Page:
And Sharma’s trust on the Aadhaar system was apparent. “The picture that will be taken during the face authentication process won’t be saved anywhere. Only a log of it will be saved. Aadhaar doesn’t know why that particular picture was taken,” Sharma said.
In fact, the use of Aadhaar’s digital infrastructure for vaccine administration has been pitched several times now, including by the likes of technocrat Nandan Nilekani and Kiran Mazumdar Shaw, the chairperson and managing director of Biocon Limited.
Sharma had earlier said that the idea behind experimenting with the technology was to reduce the number of touchpoints and move towards a more “contactless” way of administering vaccinations.
Following the experiment, the National Health Authority will submit its results to the UIDAI which will then take a call on whether or not the face authentication process should be rolled out across the country, Sharma said.
When asked about the number of samples the authority will have to submit to the UIDAI, Sharma declined to comment saying that he can’t prescribe the exact number.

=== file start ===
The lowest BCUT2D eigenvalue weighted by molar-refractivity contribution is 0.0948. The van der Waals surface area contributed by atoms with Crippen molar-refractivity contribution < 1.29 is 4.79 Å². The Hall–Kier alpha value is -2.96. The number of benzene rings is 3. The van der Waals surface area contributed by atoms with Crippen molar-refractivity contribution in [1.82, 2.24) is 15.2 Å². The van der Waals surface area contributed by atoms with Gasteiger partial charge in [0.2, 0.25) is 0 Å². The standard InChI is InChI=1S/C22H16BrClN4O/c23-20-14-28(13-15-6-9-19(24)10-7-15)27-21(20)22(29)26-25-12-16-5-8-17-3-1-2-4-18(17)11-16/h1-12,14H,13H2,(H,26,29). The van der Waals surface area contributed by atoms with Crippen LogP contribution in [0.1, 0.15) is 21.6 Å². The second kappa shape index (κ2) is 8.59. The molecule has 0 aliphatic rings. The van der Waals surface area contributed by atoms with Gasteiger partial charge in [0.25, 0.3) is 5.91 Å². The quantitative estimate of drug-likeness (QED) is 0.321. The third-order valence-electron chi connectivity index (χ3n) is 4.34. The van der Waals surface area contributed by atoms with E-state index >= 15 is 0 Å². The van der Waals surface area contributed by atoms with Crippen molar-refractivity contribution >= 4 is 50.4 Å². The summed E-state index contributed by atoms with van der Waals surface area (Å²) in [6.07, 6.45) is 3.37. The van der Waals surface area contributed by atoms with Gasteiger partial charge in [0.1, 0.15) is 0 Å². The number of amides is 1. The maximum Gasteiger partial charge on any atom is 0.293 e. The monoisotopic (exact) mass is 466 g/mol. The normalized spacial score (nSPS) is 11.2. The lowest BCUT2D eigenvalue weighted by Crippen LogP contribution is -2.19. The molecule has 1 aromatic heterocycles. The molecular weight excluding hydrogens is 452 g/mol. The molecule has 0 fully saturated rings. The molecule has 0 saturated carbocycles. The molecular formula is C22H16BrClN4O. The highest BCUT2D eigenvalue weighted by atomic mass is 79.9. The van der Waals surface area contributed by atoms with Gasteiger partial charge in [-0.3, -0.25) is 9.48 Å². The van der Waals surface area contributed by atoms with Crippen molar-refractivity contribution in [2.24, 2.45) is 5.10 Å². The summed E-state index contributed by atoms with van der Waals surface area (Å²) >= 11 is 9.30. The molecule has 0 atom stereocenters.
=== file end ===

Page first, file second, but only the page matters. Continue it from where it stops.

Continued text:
While Sharma’s clarification that the system, if rolled across the country, won’t be made mandatory, and uses facial authentication instead of facial recognition is a welcome one, experts said that it could still be plagued by issues and cautioned against depending on it at all.
“The issue with 1:1 authentication [face authentication] remains that inaccuracies in the technology will result in false negatives,” Anushka Jain, associate counsel for transparency and right to information at the Delhi-based digital rights group Internet Freedom Foundation, told Entrackr.
Experts also questioned the legal basis, or the lack thereof, under which these biometric systems are being deployed.
“This is a case of supposedly shiny, minority-report style tech being used to fuel promises of efficiency, scale and neutrality, even if the reality is starkly different,” Vidushi Marda who leads Article 19’s research and engagement on AI and human rights told Entrackr. Article 19 is a British human rights organisation.
Such systems are also currently being used in the absence of a valid legal basis, making their implementation even more precarious and fundamentally problematic, Marda said.
“Making it the gatekeeper for an urgent public health issue is thus logically, legally, technically flawed,” she added.